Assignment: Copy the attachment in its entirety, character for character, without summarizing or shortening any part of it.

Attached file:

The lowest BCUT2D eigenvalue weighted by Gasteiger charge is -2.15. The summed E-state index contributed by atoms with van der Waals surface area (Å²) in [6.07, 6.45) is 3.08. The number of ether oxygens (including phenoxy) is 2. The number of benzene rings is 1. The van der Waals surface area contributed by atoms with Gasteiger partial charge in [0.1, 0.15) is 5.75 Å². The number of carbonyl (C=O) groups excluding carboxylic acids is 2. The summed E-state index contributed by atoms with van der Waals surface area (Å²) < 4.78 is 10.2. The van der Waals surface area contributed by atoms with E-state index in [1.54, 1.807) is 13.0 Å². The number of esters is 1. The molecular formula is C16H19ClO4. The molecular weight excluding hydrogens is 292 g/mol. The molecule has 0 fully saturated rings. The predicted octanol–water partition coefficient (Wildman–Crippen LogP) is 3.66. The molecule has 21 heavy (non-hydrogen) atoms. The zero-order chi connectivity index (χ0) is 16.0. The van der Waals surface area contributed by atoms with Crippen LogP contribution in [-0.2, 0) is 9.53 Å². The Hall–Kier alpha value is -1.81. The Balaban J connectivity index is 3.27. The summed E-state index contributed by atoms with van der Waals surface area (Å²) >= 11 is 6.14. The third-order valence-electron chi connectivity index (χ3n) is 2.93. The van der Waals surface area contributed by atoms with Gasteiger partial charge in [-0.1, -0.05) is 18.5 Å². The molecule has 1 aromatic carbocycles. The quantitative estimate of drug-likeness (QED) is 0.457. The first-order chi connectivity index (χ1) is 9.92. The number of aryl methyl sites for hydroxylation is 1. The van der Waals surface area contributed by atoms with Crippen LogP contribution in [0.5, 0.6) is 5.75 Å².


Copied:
The lowest BCUT2D eigenvalue weighted by Gasteiger charge is -2.15. The summed E-state index contributed by atoms with van der Waals surface area (Å²) in [6.07, 6.45) is 3.08. The number of ether oxygens (including phenoxy) is 2. The number of benzene rings is 1. The van der Waals surface area contributed by atoms with Gasteiger partial charge in [0.1, 0.15) is 5.75 Å². The number of carbonyl (C=O) groups excluding carboxylic acids is 2. The summed E-state index contributed by atoms with van der Waals surface area (Å²) < 4.78 is 10.2. The van der Waals surface area contributed by atoms with E-state index in [1.54, 1.807) is 13.0 Å². The number of esters is 1. The molecular formula is C16H19ClO4. The molecular weight excluding hydrogens is 292 g/mol. The molecule has 0 fully saturated rings. The predicted octanol–water partition coefficient (Wildman–Crippen LogP) is 3.66. The molecule has 21 heavy (non-hydrogen) atoms. The zero-order chi connectivity index (χ0) is 16.0. The van der Waals surface area contributed by atoms with Crippen LogP contribution in [-0.2, 0) is 9.53 Å². The Hall–Kier alpha value is -1.81. The Balaban J connectivity index is 3.27. The summed E-state index contributed by atoms with van der Waals surface area (Å²) >= 11 is 6.14. The third-order valence-electron chi connectivity index (χ3n) is 2.93. The van der Waals surface area contributed by atoms with Gasteiger partial charge in [-0.1, -0.05) is 18.5 Å². The molecule has 1 aromatic carbocycles. The quantitative estimate of drug-likeness (QED) is 0.457. The first-order chi connectivity index (χ1) is 9.92. The number of aryl methyl sites for hydroxylation is 1. The van der Waals surface area contributed by atoms with Crippen LogP contribution in [0.5, 0.6) is 5.75 Å².